Fast forward to this Wednesday just passed. 9 days after my assessment a brown envelope flies through my letterbox without a care in the world and splats on to my carpet, not knowing why it's very presence is making me sweat and palpitate. I hobble back to the sofa, ease myself down and start to open it. PIP APPLICATION AWARD it states. Oh jeeze, this is it. I pull it out entirely of the envelope and my eyes dart around the page of writing, flitting from word to word, not taking anything in properly, searching for the words DENIED/UNSUCCESSFUL/SORRY/FAIL....
...only it didn't say that. It said something i didn't even allow myself to believe would ever be a possibility. I was awarded Enhanced Rate for both the personal and mobility section, the best possible result i could have wished for. A literal life-changing decision. Tears flowed, i was hyperventilating at one stage - then i had to pull myself together to drag myself on to the mobility scooter and go and collect my little beany from pre-school.
This means i can purchase aids, supports, splints without fear of getting into debt, it means i'm entitled to a blue badge enabling me to be able to get close to places i need to and have better accessibility with the wheelchair. It means we don't have to extend an already stretched loan to cover a car we can't afford for a year (who knows what would have happened after the first year as we wouldn't have been able to afford to do it again for a second year), as i am now entitled to join the motability scheme, swapping out my weekly mobility PIP for a car!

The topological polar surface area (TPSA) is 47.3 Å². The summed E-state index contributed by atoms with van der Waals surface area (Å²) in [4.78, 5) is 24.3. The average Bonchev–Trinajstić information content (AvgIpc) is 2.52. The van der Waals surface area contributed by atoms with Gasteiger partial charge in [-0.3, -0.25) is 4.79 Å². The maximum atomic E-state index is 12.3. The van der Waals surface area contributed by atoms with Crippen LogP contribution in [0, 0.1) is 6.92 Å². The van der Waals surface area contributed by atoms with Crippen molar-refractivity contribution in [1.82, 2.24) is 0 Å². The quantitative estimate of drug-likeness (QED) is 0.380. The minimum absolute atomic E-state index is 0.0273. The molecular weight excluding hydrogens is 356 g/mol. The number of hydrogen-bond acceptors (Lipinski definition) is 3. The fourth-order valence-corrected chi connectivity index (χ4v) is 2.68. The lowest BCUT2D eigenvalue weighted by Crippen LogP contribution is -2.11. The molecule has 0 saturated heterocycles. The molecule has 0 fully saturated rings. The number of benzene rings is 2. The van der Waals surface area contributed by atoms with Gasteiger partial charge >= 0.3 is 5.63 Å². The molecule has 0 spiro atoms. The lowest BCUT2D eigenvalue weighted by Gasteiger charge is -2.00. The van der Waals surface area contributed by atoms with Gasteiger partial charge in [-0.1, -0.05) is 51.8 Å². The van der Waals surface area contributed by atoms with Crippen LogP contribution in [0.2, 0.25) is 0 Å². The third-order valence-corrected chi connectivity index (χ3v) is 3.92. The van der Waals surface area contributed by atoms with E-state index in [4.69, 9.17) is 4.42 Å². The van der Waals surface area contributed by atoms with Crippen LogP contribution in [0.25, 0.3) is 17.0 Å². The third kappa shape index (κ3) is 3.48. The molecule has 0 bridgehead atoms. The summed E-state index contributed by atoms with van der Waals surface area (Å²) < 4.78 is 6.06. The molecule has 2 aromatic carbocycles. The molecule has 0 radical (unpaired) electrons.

I would encourage everyone to take the steps i have into applying for PIP if you feel you have a qualifying disability that affects your day to day life and/or mobility. Please don't feel you are a burden on society, if you are like me, this is one of the reasons we pay our taxes. I am a proud taxpayer having been in employment from aged 17 and now running my own business (all be it a very small one!) from home and i am not ashamed to say i need help right now. Will i forever? Who knows but for the time being, yes i do. Also, i am a proud NHS supporter, as without the help and support from my completely overworked and overwhelmed specialists/nurses/doctors, i really doubt i'd be here right now or definitely not in a healthy enough state to look after my children and be a functioning human. That very same fact is the same for my husband, after his brush with very serious illness a few months back.
If you are currently in the process of claiming for PIP, keep strong, keep focused, keep positive. Sometimes things can have a very unexpected but awesome outcome.
Who is Julie?
30 something, mother of two gorgeous boys, lover of one gorgeous husband, perpetually living in a dream world full of wine, chocolate and artsy crafty things.